|This week at progressive state blogs is designed specifically to focus attention on the writing and analysis of people focused on their home turf. Here is the Feb. 3 edition. Inclusion of a blog post does not necessarily indicate my agreement with—or endorsement of—its contents.
At FortBoise of Idaho, Tom von Alten writes—Not the sharpest tools in the shed:
Here we go again, on the way to burnishing our national laughingstock status: after “experts from throughout the state that were working on this issue, some of our best and brightest science teachers and professionals in industry” made another attempt at spelling out standards for science education in Idaho schools… the partisan, “citizen” legislators in the majority of the House Education committee voted again to eliminate those parts of science they don’t care for.
One of them fatuously announced his vague suspicions about the “supporting content” behind the revised standards proposal. He was unmoved by two dozen members of the public taking the time and trouble to come testify before the committee. As was the leader of the anti-science vigilantes, Scott Syme.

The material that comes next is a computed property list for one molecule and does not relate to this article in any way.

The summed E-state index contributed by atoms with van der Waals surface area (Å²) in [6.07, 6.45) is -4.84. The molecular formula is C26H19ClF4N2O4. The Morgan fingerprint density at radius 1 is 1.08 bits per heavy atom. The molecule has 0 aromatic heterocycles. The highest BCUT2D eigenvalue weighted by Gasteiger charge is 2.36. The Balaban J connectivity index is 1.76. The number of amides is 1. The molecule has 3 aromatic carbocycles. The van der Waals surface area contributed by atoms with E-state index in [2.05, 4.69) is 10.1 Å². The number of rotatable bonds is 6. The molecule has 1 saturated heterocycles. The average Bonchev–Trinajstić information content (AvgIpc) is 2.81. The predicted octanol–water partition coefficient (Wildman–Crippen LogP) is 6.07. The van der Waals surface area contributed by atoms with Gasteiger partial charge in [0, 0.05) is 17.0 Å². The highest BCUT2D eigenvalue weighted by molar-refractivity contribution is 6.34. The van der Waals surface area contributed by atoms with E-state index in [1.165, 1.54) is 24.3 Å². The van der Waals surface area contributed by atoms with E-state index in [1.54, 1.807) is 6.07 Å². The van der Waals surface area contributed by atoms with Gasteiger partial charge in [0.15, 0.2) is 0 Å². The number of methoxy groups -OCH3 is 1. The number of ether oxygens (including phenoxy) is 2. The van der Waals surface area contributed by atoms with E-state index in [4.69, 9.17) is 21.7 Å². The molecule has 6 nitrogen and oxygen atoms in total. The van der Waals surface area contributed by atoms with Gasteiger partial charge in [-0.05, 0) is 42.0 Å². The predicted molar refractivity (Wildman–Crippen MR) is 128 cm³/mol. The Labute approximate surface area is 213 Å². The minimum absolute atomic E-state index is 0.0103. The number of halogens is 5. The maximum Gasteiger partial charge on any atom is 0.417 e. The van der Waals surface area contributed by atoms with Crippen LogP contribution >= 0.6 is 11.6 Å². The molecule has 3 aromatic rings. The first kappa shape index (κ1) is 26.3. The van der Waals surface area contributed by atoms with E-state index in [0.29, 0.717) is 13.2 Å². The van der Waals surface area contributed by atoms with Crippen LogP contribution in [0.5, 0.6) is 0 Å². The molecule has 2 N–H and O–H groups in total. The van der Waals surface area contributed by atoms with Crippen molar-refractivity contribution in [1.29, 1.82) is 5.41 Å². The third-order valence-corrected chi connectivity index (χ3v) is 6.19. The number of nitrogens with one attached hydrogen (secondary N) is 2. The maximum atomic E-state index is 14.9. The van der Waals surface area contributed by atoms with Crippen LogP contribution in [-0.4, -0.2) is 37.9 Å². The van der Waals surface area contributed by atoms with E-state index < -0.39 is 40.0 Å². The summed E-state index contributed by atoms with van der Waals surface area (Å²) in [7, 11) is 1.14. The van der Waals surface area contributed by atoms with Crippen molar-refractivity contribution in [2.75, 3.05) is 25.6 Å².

“I learned a lot about these standards over the last year,” Syme said. “When we have conclusions over standards, it stifles inquiry, and I don’t think that is the intent of the (State Department of Education) to stifle inquiry.”
Last week, Syme said he didn’t care if students come to the conclusion the Earth is flat, so long as that was the student’s own conclusion.”
I assumed the “supporting content” was some detailed set of demonstrated facts, but Eye on Boise reports it was considerably more direct—and considerably more incomprehensible what was the source of their objection. […]
If this were a reality TV show, it would be droll. But since we compete with countries not hamstrung by absurd anti-science ideology (to which we occasionally send trade delegations to see if they’ll buy our commodities), this is not going to end well.